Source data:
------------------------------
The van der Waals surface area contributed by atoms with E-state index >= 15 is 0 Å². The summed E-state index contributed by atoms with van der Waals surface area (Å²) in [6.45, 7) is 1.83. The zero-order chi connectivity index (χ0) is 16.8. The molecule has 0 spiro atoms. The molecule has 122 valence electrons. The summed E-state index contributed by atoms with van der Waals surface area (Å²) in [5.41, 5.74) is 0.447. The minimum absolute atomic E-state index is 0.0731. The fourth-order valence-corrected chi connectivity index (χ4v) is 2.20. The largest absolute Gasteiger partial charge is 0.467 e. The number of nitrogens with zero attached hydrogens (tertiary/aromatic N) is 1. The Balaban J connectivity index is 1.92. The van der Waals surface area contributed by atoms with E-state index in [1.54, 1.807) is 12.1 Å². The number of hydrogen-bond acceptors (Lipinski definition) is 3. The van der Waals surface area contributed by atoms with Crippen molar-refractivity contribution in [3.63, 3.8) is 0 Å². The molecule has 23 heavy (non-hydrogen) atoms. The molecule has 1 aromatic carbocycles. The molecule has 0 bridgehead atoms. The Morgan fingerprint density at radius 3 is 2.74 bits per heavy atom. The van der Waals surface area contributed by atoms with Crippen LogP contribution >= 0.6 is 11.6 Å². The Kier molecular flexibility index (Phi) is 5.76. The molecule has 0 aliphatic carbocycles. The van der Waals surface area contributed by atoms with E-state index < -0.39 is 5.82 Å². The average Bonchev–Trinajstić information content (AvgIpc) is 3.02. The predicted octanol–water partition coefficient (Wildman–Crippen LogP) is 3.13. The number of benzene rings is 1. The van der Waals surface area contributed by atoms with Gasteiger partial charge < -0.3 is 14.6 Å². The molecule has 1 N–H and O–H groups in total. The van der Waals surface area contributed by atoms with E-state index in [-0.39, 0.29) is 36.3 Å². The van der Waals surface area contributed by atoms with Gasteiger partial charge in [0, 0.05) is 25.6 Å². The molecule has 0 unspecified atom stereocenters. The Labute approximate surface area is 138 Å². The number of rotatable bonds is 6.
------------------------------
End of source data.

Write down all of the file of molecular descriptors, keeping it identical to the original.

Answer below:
The van der Waals surface area contributed by atoms with E-state index >= 15 is 0 Å². The summed E-state index contributed by atoms with van der Waals surface area (Å²) in [6.45, 7) is 1.83. The zero-order chi connectivity index (χ0) is 16.8. The molecule has 0 spiro atoms. The molecule has 122 valence electrons. The summed E-state index contributed by atoms with van der Waals surface area (Å²) in [5.41, 5.74) is 0.447. The minimum absolute atomic E-state index is 0.0731. The fourth-order valence-corrected chi connectivity index (χ4v) is 2.20. The largest absolute Gasteiger partial charge is 0.467 e. The number of nitrogens with zero attached hydrogens (tertiary/aromatic N) is 1. The Balaban J connectivity index is 1.92. The van der Waals surface area contributed by atoms with E-state index in [1.54, 1.807) is 12.1 Å². The number of hydrogen-bond acceptors (Lipinski definition) is 3. The van der Waals surface area contributed by atoms with Crippen molar-refractivity contribution in [3.63, 3.8) is 0 Å². The molecule has 23 heavy (non-hydrogen) atoms. The molecule has 1 aromatic carbocycles. The molecule has 0 bridgehead atoms. The Morgan fingerprint density at radius 3 is 2.74 bits per heavy atom. The van der Waals surface area contributed by atoms with Crippen LogP contribution >= 0.6 is 11.6 Å². The Kier molecular flexibility index (Phi) is 5.76. The molecule has 0 aliphatic carbocycles. The van der Waals surface area contributed by atoms with E-state index < -0.39 is 5.82 Å². The average Bonchev–Trinajstić information content (AvgIpc) is 3.02. The predicted octanol–water partition coefficient (Wildman–Crippen LogP) is 3.13. The number of benzene rings is 1. The van der Waals surface area contributed by atoms with Gasteiger partial charge < -0.3 is 14.6 Å². The molecule has 1 N–H and O–H groups in total. The van der Waals surface area contributed by atoms with E-state index in [-0.39, 0.29) is 36.3 Å². The van der Waals surface area contributed by atoms with Gasteiger partial charge in [0, 0.05) is 25.6 Å². The molecule has 0 unspecified atom stereocenters. The Labute approximate surface area is 138 Å². The number of rotatable bonds is 6.